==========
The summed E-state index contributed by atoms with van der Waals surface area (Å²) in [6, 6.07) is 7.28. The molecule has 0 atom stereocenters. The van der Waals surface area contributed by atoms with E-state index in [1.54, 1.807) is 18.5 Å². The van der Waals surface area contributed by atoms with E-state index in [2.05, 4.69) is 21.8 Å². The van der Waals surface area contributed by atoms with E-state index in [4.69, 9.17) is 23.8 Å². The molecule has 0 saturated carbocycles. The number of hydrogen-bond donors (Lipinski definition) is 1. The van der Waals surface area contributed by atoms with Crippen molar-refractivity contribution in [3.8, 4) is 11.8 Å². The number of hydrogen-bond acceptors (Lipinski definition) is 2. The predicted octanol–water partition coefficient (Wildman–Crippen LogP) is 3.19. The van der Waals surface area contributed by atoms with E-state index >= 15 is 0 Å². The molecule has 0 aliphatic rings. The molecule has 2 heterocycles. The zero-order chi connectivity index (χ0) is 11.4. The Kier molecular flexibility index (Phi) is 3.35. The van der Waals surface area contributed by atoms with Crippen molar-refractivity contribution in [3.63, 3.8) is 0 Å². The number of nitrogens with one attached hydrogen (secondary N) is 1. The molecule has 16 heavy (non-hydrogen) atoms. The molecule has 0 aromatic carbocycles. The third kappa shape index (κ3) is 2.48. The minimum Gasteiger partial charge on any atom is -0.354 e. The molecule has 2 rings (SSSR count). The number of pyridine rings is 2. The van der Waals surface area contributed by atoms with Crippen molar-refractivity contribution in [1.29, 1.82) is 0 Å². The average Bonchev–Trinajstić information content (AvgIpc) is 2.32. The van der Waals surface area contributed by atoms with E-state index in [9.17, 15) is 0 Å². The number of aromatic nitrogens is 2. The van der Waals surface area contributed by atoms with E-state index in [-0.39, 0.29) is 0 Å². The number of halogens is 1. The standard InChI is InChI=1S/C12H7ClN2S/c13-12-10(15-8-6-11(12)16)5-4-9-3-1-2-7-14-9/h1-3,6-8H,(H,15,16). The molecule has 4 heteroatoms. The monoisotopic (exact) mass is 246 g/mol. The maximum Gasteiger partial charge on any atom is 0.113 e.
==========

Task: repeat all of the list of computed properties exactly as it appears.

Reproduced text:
The summed E-state index contributed by atoms with van der Waals surface area (Å²) in [6, 6.07) is 7.28. The molecule has 0 atom stereocenters. The van der Waals surface area contributed by atoms with E-state index in [1.54, 1.807) is 18.5 Å². The van der Waals surface area contributed by atoms with E-state index in [2.05, 4.69) is 21.8 Å². The van der Waals surface area contributed by atoms with E-state index in [4.69, 9.17) is 23.8 Å². The molecule has 0 saturated carbocycles. The number of hydrogen-bond donors (Lipinski definition) is 1. The van der Waals surface area contributed by atoms with Crippen molar-refractivity contribution in [3.8, 4) is 11.8 Å². The number of hydrogen-bond acceptors (Lipinski definition) is 2. The predicted octanol–water partition coefficient (Wildman–Crippen LogP) is 3.19. The van der Waals surface area contributed by atoms with E-state index >= 15 is 0 Å². The molecule has 0 aliphatic rings. The molecule has 2 heterocycles. The zero-order chi connectivity index (χ0) is 11.4. The Kier molecular flexibility index (Phi) is 3.35. The van der Waals surface area contributed by atoms with Crippen molar-refractivity contribution in [3.63, 3.8) is 0 Å². The number of nitrogens with one attached hydrogen (secondary N) is 1. The molecule has 16 heavy (non-hydrogen) atoms. The molecule has 0 aromatic carbocycles. The third kappa shape index (κ3) is 2.48. The minimum Gasteiger partial charge on any atom is -0.354 e. The molecule has 2 rings (SSSR count). The number of pyridine rings is 2. The van der Waals surface area contributed by atoms with Crippen molar-refractivity contribution in [1.29, 1.82) is 0 Å². The average Bonchev–Trinajstić information content (AvgIpc) is 2.32. The van der Waals surface area contributed by atoms with E-state index in [9.17, 15) is 0 Å². The number of aromatic nitrogens is 2. The van der Waals surface area contributed by atoms with E-state index in [-0.39, 0.29) is 0 Å². The number of halogens is 1. The standard InChI is InChI=1S/C12H7ClN2S/c13-12-10(15-8-6-11(12)16)5-4-9-3-1-2-7-14-9/h1-3,6-8H,(H,15,16). The molecule has 4 heteroatoms. The monoisotopic (exact) mass is 246 g/mol. The maximum Gasteiger partial charge on any atom is 0.113 e.